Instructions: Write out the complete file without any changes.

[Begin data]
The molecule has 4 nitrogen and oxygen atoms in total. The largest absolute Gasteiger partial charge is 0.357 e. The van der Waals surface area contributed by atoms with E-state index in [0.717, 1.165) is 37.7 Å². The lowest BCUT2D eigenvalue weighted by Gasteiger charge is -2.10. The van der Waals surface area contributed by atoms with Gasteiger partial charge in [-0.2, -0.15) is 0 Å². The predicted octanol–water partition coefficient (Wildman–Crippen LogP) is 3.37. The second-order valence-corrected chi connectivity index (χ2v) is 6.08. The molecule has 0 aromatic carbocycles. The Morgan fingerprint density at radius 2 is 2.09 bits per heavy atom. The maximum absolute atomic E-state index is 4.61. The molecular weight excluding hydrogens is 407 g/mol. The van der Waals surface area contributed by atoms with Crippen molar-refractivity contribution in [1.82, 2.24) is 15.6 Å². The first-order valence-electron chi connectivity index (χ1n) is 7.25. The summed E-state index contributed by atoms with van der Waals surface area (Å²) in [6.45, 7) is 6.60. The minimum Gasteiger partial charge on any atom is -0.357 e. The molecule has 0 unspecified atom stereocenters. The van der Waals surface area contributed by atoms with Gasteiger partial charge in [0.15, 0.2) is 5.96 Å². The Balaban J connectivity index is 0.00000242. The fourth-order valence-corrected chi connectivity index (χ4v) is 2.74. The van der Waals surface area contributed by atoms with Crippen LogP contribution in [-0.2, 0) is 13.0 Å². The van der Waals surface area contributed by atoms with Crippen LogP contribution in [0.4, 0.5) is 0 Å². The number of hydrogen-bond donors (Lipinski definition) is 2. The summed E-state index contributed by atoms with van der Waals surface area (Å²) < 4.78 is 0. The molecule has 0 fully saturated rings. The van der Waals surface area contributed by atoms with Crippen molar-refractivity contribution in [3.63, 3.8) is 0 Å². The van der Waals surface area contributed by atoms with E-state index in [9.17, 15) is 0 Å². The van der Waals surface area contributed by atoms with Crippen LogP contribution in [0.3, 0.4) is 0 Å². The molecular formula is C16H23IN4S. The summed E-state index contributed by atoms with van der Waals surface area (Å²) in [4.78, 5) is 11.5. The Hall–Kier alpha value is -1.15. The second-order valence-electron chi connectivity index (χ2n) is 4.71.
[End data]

The molecule has 4 nitrogen and oxygen atoms in total. The largest absolute Gasteiger partial charge is 0.357 e. The van der Waals surface area contributed by atoms with E-state index in [0.717, 1.165) is 37.7 Å². The lowest BCUT2D eigenvalue weighted by Gasteiger charge is -2.10. The van der Waals surface area contributed by atoms with Gasteiger partial charge in [-0.2, -0.15) is 0 Å². The predicted octanol–water partition coefficient (Wildman–Crippen LogP) is 3.37. The second-order valence-corrected chi connectivity index (χ2v) is 6.08. The molecule has 0 aromatic carbocycles. The Morgan fingerprint density at radius 2 is 2.09 bits per heavy atom. The maximum absolute atomic E-state index is 4.61. The molecular weight excluding hydrogens is 407 g/mol. The van der Waals surface area contributed by atoms with Crippen molar-refractivity contribution in [1.82, 2.24) is 15.6 Å². The first-order valence-electron chi connectivity index (χ1n) is 7.25. The summed E-state index contributed by atoms with van der Waals surface area (Å²) in [6.45, 7) is 6.60. The minimum Gasteiger partial charge on any atom is -0.357 e. The molecule has 0 unspecified atom stereocenters. The van der Waals surface area contributed by atoms with Gasteiger partial charge in [0.15, 0.2) is 5.96 Å². The Balaban J connectivity index is 0.00000242. The fourth-order valence-corrected chi connectivity index (χ4v) is 2.74. The van der Waals surface area contributed by atoms with Crippen LogP contribution in [-0.2, 0) is 13.0 Å². The van der Waals surface area contributed by atoms with Crippen LogP contribution in [0.4, 0.5) is 0 Å². The number of hydrogen-bond donors (Lipinski definition) is 2. The summed E-state index contributed by atoms with van der Waals surface area (Å²) < 4.78 is 0. The molecule has 0 fully saturated rings. The van der Waals surface area contributed by atoms with Crippen molar-refractivity contribution in [3.63, 3.8) is 0 Å². The van der Waals surface area contributed by atoms with E-state index in [9.17, 15) is 0 Å². The van der Waals surface area contributed by atoms with Crippen LogP contribution in [0.3, 0.4) is 0 Å². The molecular formula is C16H23IN4S. The summed E-state index contributed by atoms with van der Waals surface area (Å²) in [4.78, 5) is 11.5. The Hall–Kier alpha value is -1.15. The second-order valence-electron chi connectivity index (χ2n) is 4.71.